By Charlotte


Green Christmas: Festive Recycling Tips

At last - 2020 is drawing to a close. It’s been a pretty dreadful year, and we think it’s safe to say that we’ll all be glad to see the back of it. There’s still Christmas to come, and while it will look a bit different this year, we’re pleased to see that there’s been no shortage of Christmas cheer in our neighbourhood.

Everyone seems to have got their decorations up nice and early, and all the twinkling lights and animated snowmen are really lifting our spirits here at We Shred It HQ.

Christmas is a time of goodwill to all, and that includes the planet as a whole. We’re all hoping for a white Christmas, but let’s make it a green one, too!

Here are some festive recycling tips to help you and your family can celebrate Christmas with minimal environmental impact.

Getting rid of gift wrap and other Christmas trimmings

Christmas cards, crackers, wrapping paper, gift tags, gift bags, envelopes, cardboard delivery boxes… Christmas sure does generate a lot of paper and cardboard waste.

Some things (such as gift bags or boxes) may be reusable, in which case you can save them for next year. Others, such as Christmas cards, you may want to keep for sentimental reasons.

For everything else, you’ll need to work out whether or not it’s recyclable.

It may seem confusing that even if something is made of paper or card, it may not necessarily be recyclable, but it’s because festive things are often jazzed up with glitter or other decorative elements that may mean it’s not suitable for recycling.

For this reason, you’ll need to check items individually to see whether or not they can go in the recycling bin. 

When you’re going through your cards and gift wrap, keep the following in mind:

  • If the wrapping paper has a thin film or foil in it, it’s probably not recyclable
  • Christmas cards with foil details, ribbons or glitter can’t be recycled, but you can tear these details out and recycle the rest
  • Remove the battery from musical cards before putting it in the recycling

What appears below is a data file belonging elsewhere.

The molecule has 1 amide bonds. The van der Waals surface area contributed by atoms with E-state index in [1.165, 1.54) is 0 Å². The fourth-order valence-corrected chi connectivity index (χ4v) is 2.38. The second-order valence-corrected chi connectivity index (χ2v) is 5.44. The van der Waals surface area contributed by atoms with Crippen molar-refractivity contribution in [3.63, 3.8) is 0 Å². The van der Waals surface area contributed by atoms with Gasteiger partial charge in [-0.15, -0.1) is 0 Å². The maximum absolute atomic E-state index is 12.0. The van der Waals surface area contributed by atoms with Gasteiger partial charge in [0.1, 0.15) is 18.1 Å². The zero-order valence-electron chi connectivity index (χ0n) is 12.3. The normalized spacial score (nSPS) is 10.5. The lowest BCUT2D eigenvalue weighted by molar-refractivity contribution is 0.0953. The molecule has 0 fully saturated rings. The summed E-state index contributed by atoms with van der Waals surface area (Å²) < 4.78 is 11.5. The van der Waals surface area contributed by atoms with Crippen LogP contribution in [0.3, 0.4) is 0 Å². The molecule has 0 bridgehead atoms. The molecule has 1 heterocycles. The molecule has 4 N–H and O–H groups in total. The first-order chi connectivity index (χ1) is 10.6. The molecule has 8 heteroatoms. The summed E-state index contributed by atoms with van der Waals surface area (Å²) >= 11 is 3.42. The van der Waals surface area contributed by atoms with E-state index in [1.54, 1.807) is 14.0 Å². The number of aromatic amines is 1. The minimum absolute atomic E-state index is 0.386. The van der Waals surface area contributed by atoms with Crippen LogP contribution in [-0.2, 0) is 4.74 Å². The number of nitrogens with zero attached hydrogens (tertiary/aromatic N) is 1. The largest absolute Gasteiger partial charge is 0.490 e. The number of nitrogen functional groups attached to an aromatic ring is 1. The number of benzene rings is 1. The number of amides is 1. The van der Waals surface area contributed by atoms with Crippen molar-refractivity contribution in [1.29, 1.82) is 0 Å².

If you don’t have a use for big cardboard boxes that your online deliveries arrived in, don’t forget to collapse them before you put them into the recycling bin. 

Shred Christmas shopping receipts

As we talked about in our last post, identity theft is on the rise, and that means it’s important to be extra vigilant about making sure you don’t have any sensitive information lying around or put out into the recycling over the Christmas period.

One potential source of concern is invoices or receipts for your Christmas shopping, some of which may include your name and address (especially if you’ve ordered online).

While you’ll probably want to keep your receipts until after Christmas in case the recipient of one of your gifts wants to exchange something, it’s important to make sure that you shred them when you’re able to do so, and store them securely until then. 

Once they’ve been shredded, they can safely go in the recycling along with your other paper waste.

If you want to make things nice and easy (because who needs yet another job on the To Do list around Christmas?), you can always enlist the help of our home shredding services and let us take care of it for you.

Christmas food waste

We all like to eat a lot of food over Christmas, and inevitably a fair bit of it will go to waste. Food waste apps such as Olio are a great way of distributing unneeded food to those who can take it off your hands, while making use of the food waste bin is a good way to ensure your food isn’t ending up in landfill.

Just make sure you only put food in the food waste caddy - don’t let any stray wrappers or other packaging end up in there. 

We’re sure you don’t need us to tell you that your Christmas food packaging can be handled in the same way as you do with your food packaging the rest of the year.

Of course, there may be a few extra bottles at this time of year, so just make sure you give them a quick rinse inside before you put them in the recycling.

Disposing of your Christmas tree

If you’ve been lucky enough to enjoy the sight and smell of a real Christmas tree this year, you might be wondering how best to get rid of it once the festive season is over.

One option is to plant it out into your garden and keep it alive for reuse next year, but if that’s not possible, your best bet is to look up Christmas tree recycling schemes near you.

Christmas trees can be used for making wood chips for use in local parks and nature trails. Many local councils run schemes that allow you to drop off your Christmas tree, while others may even offer a collection service.

Of course, if you have a fake Christmas tree that you’re wanting to get rid of, the procedure is a little different. Unfortunately, artificial trees are typically made from a range of materials and this means they’re not recyclable.

If your artificial tree has outstayed its welcome in your home, why not give it to a charity shop instead of consigning it to the dustbin or tip?

Replacing old gadgets

Finally, if you’ve received a new gadget for Christmas and it replaces an old one, don’t just chuck the old one in the bin.

If there’s still life left in it, a charity shop is a much better destination for it than landfill - and if not, taking it to the dedicated electric appliances section of your local recycling centre will ensure it’s dealt with in an environmentally responsible way.

We hope you have a wonderful Christmas, and here’s to a much better year in 2021!

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